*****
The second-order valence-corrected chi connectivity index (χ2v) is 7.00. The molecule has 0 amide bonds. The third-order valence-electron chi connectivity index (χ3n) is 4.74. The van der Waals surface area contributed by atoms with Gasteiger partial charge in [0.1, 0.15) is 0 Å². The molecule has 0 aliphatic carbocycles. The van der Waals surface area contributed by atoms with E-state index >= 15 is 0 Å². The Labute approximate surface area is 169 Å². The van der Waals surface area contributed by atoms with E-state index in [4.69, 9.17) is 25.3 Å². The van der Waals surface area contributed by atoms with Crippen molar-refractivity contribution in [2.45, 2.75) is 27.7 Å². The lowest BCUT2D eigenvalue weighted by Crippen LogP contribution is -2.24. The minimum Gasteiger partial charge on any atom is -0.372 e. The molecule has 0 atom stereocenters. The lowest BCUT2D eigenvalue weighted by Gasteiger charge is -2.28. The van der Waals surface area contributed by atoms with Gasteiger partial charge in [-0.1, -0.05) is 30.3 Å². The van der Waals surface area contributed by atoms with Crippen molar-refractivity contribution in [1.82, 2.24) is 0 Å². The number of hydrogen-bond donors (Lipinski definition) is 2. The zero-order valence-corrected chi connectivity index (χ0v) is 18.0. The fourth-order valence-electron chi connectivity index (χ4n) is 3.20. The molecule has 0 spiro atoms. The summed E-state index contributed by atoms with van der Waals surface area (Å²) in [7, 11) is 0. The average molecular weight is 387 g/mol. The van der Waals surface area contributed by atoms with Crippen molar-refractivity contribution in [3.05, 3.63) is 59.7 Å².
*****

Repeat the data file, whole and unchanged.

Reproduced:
The second-order valence-corrected chi connectivity index (χ2v) is 7.00. The molecule has 0 amide bonds. The third-order valence-electron chi connectivity index (χ3n) is 4.74. The van der Waals surface area contributed by atoms with Gasteiger partial charge in [0.1, 0.15) is 0 Å². The molecule has 0 aliphatic carbocycles. The van der Waals surface area contributed by atoms with E-state index >= 15 is 0 Å². The Labute approximate surface area is 169 Å². The van der Waals surface area contributed by atoms with E-state index in [4.69, 9.17) is 25.3 Å². The van der Waals surface area contributed by atoms with Crippen molar-refractivity contribution in [2.45, 2.75) is 27.7 Å². The lowest BCUT2D eigenvalue weighted by Crippen LogP contribution is -2.24. The minimum Gasteiger partial charge on any atom is -0.372 e. The molecule has 0 atom stereocenters. The lowest BCUT2D eigenvalue weighted by Gasteiger charge is -2.28. The van der Waals surface area contributed by atoms with Gasteiger partial charge in [-0.1, -0.05) is 30.3 Å². The van der Waals surface area contributed by atoms with Crippen molar-refractivity contribution in [1.82, 2.24) is 0 Å². The number of hydrogen-bond donors (Lipinski definition) is 2. The zero-order valence-corrected chi connectivity index (χ0v) is 18.0. The fourth-order valence-electron chi connectivity index (χ4n) is 3.20. The molecule has 0 spiro atoms. The summed E-state index contributed by atoms with van der Waals surface area (Å²) in [7, 11) is 0. The average molecular weight is 387 g/mol. The van der Waals surface area contributed by atoms with Crippen molar-refractivity contribution in [3.05, 3.63) is 59.7 Å².